Yes, methadone can help addicts live normal lives.
While methadone use (especially methadone maintenance programs) sparks controversy, the scientific evidence has shown methadone to be an effective treatment for opiate and opioid addiction. But what is opiate addiction? How can methadone help with opiate addiction and who can prescribe it?
More here on what happens in the brain as you take methadone. Then, we invite your questions about methadone at the end. In fact, we try to respond to all legitimate questions personally and promptly.
Why take methadone at all?
Why do people use methadone? Methadone helps people stop taking or continue not taking hard-core drugs like heroin, oxycodone, hydrocodone, or morphine. Methadone is in a class of medications called opiate (narcotic) analgesics. It also works treat pain by changing the way the brain and nervous system respond to pain. But methadone also works to treat people who were addicted to opiate drugs by producing similar effects and preventing withdrawal symptoms in people who have stopped using these drugs.
What is opiate addiction?
Opiate drugs act by attaching to specific proteins called opioid receptors, which are found on nerve cells in the brain, spinal cord, gastrointestinal tract, and other organs in the body. When they attach to their receptors, they reduce the perception of pain and can produce a sense of well-being. When used to induce a high, opiates can trigger addiction.
Regular (several times a day, for several weeks or more) or longer term use or abuse of opiates can lead to physical dependence and, in some cases, addiction. Physical dependence is a normal adaptation to daily exposure to a drug and is not the same as addiction. Addiction, which can include physical dependence, is distinguished by compulsive drug seeking and use despite sometimes devastating consequences. In either case, withdrawal symptoms may occur if drug use is suddenly reduced or stopped.
How can methadone help with opiate addiction?
Methadone is a synthetic agent that works by “occupying” the brain receptor sites affected by heroin and other opiates. Methadone works to:
- block the euphoric and sedating effects of opiates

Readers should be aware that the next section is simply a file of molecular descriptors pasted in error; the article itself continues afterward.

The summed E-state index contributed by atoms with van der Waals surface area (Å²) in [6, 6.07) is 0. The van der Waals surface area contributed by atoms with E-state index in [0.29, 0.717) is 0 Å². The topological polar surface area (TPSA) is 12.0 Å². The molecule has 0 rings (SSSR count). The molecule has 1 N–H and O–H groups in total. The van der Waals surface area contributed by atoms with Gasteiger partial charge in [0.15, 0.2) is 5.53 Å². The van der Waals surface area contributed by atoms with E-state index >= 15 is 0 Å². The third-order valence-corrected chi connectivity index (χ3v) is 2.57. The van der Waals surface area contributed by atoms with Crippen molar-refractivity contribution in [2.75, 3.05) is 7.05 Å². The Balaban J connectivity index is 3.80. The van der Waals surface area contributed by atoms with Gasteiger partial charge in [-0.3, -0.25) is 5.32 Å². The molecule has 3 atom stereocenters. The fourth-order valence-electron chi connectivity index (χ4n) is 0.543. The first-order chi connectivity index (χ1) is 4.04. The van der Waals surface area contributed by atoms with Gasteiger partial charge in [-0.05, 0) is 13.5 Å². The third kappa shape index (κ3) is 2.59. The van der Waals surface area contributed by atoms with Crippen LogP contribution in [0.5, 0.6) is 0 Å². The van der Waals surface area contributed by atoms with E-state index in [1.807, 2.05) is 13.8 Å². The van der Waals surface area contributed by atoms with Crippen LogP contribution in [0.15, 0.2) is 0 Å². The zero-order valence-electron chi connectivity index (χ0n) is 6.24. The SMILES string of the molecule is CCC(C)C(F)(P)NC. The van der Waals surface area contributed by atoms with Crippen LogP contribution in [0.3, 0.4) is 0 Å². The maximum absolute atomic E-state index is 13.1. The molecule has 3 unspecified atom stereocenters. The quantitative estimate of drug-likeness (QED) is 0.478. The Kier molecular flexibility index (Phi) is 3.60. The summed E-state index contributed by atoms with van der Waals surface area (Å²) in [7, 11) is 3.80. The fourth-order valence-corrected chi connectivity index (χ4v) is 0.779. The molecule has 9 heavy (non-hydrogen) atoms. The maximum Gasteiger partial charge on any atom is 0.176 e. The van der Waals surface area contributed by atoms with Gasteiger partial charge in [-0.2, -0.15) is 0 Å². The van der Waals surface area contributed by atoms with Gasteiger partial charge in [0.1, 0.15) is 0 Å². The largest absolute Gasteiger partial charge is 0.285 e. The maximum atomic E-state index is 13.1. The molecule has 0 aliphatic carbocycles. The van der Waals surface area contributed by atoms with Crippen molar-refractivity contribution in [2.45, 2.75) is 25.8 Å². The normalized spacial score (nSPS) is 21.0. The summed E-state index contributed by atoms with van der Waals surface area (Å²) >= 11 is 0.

- help people to work and participate normally in society
- help relieve symptoms associated with withdrawal from opiates
- leave the body slowly so it can be taken only once a day
- prevent euphoria or intoxication itself (with stable dosing)
- relieve the craving for opiates that is a major factor in relapse
Methadone prescription for opiate addiction treatment
Methadone prescriptions come as a tablet, a dispersible (can be dissolved in liquid) tablet , a solution (liquid), and a concentrated solution to take by mouth. If you take methadone as part of a treatment program, your doctor will prescribe the dosing schedule that is best for you. Follow the directions on your prescription label carefully and ask your doctor or pharmacist to explain any part you do not understand. Take methadone exactly as directed.
Methadone can help opiate addiction or it may not
Methadone maintenance treatment has important benefits for addicted individuals and for society. These benefits include:
- improved family stability and employment potential
- improved pregnancy outcomes
- reduced criminal activity
- reduced mortality
- reduced or stopped use of injection drugs
- reduced risk of overdose and of acquiring or transmitting diseases
Though methadone is primarily used for treating heroin addiction, users can still experience negative physical effects. Careful monitoring and a close relationship between a doctor and the patient are essential to its proper use. Still, reinforcing effects of methadone are limited, as the drug is designed to block the pleasurable effects of opiates, but only when administered in the correct dosage.
Methadone help with opiate addiction questions
Do you still have questions about treating opiate addiction with methadone? Please leave your questions in the comments section below. We’ll do our best to respond to you personally and promptly.